Man Sues Juul, Claims Vaping 2 Pods A Day Caused Massive Stroke

By Paul Gaita 07/24/19

The suit also alleged that the man had become addicted in part due to Juul's marketing strategy.

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man who is suing Juul

The e-cigarette company Juul has been sued by a Connecticut man who claimed that his addiction to their products caused him to experience a debilitating stroke.

Maxwell Berger, 22, said that he became addicted to Juul products while in high school, and within two years' time, was using two cartridges a day.

In 2017, Berger claimed that he had a massive stroke that left him with left side paralysis, speech impairment and a 50% loss of vision in both eyes.

The suit also alleged that Berger had become addicted in part due to Juul's marketing strategy, which targeted young people. In a statement to Forbes, a spokesperson for Juul said that the lawsuit was "without merit."

The suit was filed in San Franscisco County Superior Court by Lieff Cabraser Heimann & Bernstein, a law firm that has been involved in numerous cases involving corporations and suits against tobacco companies.

As Forbes noted, the suit alleged that Juul was responsible for fraudulent concealment and intentional misrepresentation of the products and their risks, as well as negligence in promoting and selling them to people under the age of 26.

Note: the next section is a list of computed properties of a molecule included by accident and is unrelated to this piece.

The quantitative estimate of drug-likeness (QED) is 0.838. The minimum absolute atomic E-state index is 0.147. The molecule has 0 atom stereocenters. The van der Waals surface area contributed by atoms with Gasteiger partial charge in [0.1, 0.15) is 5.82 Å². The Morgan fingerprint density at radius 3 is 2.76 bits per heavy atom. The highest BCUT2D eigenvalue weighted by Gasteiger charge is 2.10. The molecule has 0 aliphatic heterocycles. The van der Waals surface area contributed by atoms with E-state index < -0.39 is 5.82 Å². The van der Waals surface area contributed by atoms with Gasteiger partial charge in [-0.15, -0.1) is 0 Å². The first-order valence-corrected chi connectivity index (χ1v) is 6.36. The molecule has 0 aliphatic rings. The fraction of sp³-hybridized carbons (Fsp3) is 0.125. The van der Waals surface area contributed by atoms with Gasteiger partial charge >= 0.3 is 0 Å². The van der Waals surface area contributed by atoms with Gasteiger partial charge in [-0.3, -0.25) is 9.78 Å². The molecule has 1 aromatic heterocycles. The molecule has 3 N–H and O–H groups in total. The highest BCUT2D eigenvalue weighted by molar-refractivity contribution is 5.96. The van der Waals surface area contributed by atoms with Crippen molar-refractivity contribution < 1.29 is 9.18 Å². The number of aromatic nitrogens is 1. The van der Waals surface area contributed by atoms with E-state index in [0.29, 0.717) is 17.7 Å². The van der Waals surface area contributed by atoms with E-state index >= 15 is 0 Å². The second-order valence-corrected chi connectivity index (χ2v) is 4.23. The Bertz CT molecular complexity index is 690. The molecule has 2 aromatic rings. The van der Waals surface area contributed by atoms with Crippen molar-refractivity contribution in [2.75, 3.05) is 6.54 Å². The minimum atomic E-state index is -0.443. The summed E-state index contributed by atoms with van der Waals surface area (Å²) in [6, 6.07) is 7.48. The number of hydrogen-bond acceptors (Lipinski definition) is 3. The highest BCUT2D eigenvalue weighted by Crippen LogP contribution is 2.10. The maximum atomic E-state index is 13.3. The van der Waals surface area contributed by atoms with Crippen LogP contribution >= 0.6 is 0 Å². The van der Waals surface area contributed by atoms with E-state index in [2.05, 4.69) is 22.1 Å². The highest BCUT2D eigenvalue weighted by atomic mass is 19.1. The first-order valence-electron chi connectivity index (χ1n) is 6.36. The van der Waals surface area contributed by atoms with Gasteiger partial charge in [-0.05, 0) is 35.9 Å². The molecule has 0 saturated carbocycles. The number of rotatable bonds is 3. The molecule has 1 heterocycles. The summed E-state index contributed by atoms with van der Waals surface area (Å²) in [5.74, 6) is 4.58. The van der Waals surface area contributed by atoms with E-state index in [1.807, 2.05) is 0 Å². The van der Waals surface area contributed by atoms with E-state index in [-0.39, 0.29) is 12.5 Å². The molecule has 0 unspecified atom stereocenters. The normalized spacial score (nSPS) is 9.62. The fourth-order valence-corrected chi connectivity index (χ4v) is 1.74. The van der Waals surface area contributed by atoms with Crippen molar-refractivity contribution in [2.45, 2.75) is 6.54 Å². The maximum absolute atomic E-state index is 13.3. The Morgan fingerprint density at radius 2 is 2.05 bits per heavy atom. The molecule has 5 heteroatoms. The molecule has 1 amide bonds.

The Allegations

In the suit, Berger claimed that he developed a dependency on Juul products in the summer of 2015 after his last year of high school. Within two years' time, he was vaping every 10 minutes, interrupting family meals to use his device and ultimately consuming two cartridges, or pods, per day.

Berger claimed that in July 2017, his Juul consumption caused him to have a massive hemorrhagic stroke that required three brain surgeries and more than 100 days in the hospital.

As Forbes noted, the suit alleged that Berger was left with "catastrophic and permanent injuries," including paralysis, impaired speech and loss of vision in both eyes.

Juul spokesperson Ted Kwong told Forbes in a statement, "We do not want non-nicotine users, especially youth, to use our product. To this end, we have launched an aggressive action plan to combat underage use, as it is antithetical to our mission. To the extent these cases allege otherwise, they are without merit and we will defend our mission throughout this process."

To deter interest in their product by young people, Juul has shuttered its social media accounts in the United States and eliminated its fruit-flavored products while also supporting initiatives that would increase the minimum smoking age to 21.

For critics, such efforts have come too late. They point to Juul's early advertising campaign, which featured young models, bright colors and meme-like text—elements that could appeal to younger consumers.

Juul co-founder Adam Bowen later said that these early ads were "inappropriate," but also suggested that they had "no impact on sales."

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Paul Gaita lives in Los Angeles. He has contributed to the Los Angeles Times, Variety, LA Weekly, Amazon.com and The Los Angeles Beat, among many other publications and websites. 

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